The Little Black Soldier Fly Revolutionizes Composting

The Little Black Soldier Fly Revolutionizes Composting

Of all the insects we encounter, the fly may be one of the most annoying ones that we encounter in our day to day lives. However, the black soldier fly isn’t in the same category as the common house fly.

What Is A Black Soldier Fly?

A black soldier fly (Hermetia illucens) don’t actually look like the flies we swat at. In fact, they are quite different. They don’t buzz around, they won’t bite, and when the black soldier fly larvae is fully grown, it looks more like a black wasp (minus the stinger, of course), but more slender. Some would even go so far as to say they are pretty!

Black soldier fly.

The black soldier fly life cycle follows the traditional insect cycle. The eggs will incubate anywhere from 4 days up to three weeks. Then the eggs hatch, producing a larvae that is both wingless and legless. The hungry little grub feeds on massive amounts of fruit and vegetable waste very quickly.

Because these little creatures can enhance the decomposition process very quickly, many people who have compost bins will use the larvae to speed up the process exponentially.

The larvae stage lasts only about 10 days and then they mature into pupas. The pupas leave the area where they were feeding and burrow into the ground. After another 10 days, they will emerge from the ground as a winged adult. The winged phase is all about mating. The female black soldier fly will search for the best place to lay her eggs, which can be anywhere between 400 to 900 eggs!

How To Make A Black Soldier Fly Bin

As previously mentioned, you can use the larvae for compost, but you can also use the grubs to feed your animals like chickens, lizards, and even fish. Unlike a worm bin, the black soldier fly bin doesn’t require bedding and the larvae can even self-harvest by crawling right into a bucket that makes it easy to feed to your farm animals, or work into your compost bin.

What’s interesting is that if you have 100 pounds of food waste (vegetable and fruit peels, coffee grounds, tea leaves, and other kitchen waste), you could end up with 20 pounds of large black soldier fly larvae in the prepupae stage that is ready to transition into flies, or become your animal’s dinner.

To create one of these bins, you could either purchase a BioPod Plus unit. However, if you like DIY projects, you can make your own compost bin for black soldier flies.

To make your own, you can follow these steps!

Materials

For this project, you will need:

  • 1" Uniseal
  • 1.5" hole saw (For uniseal hole)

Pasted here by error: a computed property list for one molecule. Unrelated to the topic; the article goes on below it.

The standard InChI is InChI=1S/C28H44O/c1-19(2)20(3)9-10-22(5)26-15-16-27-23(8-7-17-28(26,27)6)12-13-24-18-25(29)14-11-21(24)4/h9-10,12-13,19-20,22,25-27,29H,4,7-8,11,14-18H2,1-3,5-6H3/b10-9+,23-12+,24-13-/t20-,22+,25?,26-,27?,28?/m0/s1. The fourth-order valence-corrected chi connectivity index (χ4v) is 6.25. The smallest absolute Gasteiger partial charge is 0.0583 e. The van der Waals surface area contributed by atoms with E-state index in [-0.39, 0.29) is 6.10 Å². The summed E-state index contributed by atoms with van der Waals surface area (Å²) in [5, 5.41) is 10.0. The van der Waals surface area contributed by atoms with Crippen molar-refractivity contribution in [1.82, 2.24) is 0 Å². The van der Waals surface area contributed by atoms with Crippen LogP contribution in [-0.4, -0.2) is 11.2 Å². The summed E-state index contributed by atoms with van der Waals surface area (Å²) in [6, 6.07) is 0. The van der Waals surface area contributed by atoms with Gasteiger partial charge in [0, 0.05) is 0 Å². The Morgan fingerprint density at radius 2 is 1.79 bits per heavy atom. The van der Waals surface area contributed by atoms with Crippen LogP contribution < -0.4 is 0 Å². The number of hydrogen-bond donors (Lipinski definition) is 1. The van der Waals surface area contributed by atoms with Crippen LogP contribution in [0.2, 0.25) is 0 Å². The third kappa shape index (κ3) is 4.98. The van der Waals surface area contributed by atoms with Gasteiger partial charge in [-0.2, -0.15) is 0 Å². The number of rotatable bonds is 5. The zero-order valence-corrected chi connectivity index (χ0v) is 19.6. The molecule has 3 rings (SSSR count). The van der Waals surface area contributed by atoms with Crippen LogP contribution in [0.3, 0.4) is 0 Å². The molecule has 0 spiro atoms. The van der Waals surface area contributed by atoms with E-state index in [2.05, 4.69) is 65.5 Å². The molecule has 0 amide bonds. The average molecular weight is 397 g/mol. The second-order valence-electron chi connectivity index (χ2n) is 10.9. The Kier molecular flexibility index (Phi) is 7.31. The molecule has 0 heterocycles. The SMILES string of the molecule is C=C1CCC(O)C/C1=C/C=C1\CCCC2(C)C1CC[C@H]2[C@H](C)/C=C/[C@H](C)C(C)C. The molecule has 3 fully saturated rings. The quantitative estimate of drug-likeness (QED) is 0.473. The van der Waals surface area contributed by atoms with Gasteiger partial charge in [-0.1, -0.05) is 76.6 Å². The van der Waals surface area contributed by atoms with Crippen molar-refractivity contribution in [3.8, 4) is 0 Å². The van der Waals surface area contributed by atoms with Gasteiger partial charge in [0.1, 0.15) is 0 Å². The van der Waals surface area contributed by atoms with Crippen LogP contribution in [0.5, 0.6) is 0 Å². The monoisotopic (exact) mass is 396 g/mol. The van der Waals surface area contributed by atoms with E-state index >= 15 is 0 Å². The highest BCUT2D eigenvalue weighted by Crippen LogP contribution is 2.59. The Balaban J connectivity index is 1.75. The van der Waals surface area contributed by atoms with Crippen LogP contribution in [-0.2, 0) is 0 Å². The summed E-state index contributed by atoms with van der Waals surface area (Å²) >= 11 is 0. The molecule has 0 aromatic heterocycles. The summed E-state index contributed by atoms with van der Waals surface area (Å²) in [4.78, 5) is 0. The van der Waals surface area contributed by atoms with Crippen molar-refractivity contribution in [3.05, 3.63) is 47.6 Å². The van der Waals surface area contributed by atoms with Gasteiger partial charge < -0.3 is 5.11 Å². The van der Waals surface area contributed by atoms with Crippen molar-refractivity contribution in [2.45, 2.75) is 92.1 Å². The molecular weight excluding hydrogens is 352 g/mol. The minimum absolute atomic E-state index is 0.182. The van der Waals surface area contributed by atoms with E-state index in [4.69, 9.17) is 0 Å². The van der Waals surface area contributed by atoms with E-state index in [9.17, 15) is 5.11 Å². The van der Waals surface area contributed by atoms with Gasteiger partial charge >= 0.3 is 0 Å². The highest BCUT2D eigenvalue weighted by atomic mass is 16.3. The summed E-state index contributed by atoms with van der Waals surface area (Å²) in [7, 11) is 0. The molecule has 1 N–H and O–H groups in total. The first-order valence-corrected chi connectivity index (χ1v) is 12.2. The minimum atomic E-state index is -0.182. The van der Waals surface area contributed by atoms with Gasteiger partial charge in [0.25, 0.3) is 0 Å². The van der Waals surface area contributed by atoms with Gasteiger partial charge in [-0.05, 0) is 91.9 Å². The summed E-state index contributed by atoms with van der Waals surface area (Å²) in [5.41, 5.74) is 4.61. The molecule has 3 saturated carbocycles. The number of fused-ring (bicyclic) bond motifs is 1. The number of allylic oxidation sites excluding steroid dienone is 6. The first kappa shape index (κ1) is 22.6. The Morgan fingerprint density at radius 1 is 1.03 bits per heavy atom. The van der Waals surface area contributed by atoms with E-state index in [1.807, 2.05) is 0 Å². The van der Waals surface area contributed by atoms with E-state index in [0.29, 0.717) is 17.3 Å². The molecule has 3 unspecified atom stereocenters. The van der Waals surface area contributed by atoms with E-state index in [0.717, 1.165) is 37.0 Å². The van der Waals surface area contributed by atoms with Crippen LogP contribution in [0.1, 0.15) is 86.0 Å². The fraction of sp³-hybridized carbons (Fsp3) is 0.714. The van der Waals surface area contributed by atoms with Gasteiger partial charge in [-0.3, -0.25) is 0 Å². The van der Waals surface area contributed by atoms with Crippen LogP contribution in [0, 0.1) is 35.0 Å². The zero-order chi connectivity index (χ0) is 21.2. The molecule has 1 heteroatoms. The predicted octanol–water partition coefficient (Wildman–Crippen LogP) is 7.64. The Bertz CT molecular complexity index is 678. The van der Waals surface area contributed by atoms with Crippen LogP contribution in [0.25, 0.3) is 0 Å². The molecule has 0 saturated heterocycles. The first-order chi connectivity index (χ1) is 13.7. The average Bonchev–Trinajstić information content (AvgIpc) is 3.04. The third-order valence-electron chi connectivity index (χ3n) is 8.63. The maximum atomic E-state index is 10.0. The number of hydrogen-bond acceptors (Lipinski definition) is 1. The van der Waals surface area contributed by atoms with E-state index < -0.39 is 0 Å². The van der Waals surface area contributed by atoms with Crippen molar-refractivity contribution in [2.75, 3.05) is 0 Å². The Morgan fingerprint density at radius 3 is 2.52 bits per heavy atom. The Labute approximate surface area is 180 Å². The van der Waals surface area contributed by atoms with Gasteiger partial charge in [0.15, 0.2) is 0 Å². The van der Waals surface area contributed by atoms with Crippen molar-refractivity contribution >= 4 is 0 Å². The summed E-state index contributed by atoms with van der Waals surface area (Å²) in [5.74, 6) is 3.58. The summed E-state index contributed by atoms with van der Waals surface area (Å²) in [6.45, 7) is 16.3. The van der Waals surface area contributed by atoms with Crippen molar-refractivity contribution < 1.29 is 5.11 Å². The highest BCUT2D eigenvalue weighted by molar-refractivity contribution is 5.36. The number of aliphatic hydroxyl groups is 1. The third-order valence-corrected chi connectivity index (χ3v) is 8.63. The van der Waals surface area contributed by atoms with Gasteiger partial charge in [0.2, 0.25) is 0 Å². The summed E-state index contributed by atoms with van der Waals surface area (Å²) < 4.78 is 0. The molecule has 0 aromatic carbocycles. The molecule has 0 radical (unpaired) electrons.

• 15cm of 1" pipe
  • 1m of 1" black pipe
  • 1mm drill bit
  • 1x 1" 90° elbow
  • 1x 1" T piece
  • 1x 3cm screw
  • 20cm of wire
  • 5L of expanded clay balls
  • Baking flour
  • Corrugated cardboard (any box)
  • Drill
  • Food waste
  • Garden tray
  • Large bucket with lid
  • Screwdriver
  • Small bucket with handle
  • Water butt sized drill bit
  • Water butt tap
  • Zip ties

Step 1. Choose Your Bin

The bin you choose for your fly bin is going to be dependent on how much food waste your home tends to generate. If you generate a lot of waste, you will want to use a large bucket with a lid. This will allow you to throw away all of your waste, and the tight fitting lid will be essential for keeping the larvae inside the bin.

Once you’ve chosen your bin, drill a hole for your 1 inch uniseal. This will be the hole for the exit pipe. Ideally, this is where your larvae will exit the bin once they are ready to move onto the next stage.

Step 2. Fit The Exit Pipe

Once you’ve drilled the hole, you’ll need to insert the uniseal into the hole and then insert the T-pipe. If you can’t find uniseal, feel free to use a bulkhead fitting or drill a hole that will hold the pipe in place.

Step 3. Installing The Track For The Grubs

When the grubs are ready to pupate to the next stage, they are going to want to leave the food matter. You will want to install a “ramp” for them to crawl up and out. This ramp can be made from a pipe or tube that has been cut in half so that it looks more like a gutter.

Use zip ties to attach the pipe to the side of your bucket so that one end reaches the bottom of the bin and the other end is connected to the T-pipe. This will ensure the grubs make it to the exit.

Step 4. Attach A Drain

Attach a drain to the bottom of the bucket so that the liquid produced from the broken down vegetation will have a way to exit the bucket. You can either use the liquid you collect from the drain as a fertilizer (dilute this liquid 50 parts water to 1 part liquid), or simply dispose of it. 

Add a layer of rocks or clay balls at the bottom of your bucket so the liquid has somewhere to drain and keep the grubs from drowning.

Step. 5. Finishing Up

Now that your system is set up, you will want to add the final touches:

Attach a 90 degree elbow onto the pipe that is on the outside of the bucket. Then, drill a small hole on the top of the elbow and screw the screw into it. This is going to hold your collection bucket in place.

Fill this bucket half way with flour. This will act like dirt for the grubs to burrow into. It will also dry the grubs and prevent them from crawling away.

Inside the bin, stretch a piece of wire from one side of the bin to the other. Clip a piece of cardboard to it with a clothespin. This is where the female flies will lay her eggs.

Fly farm box.

Conclusion

Black soldier flies aren’t the pests like the common house fly. You can cultivate them so that they’ll be useful for composting or as food for your critters. We hope this guide was helpful and be sure to leave us a comment below to let us know what you intend on doing with your flies!

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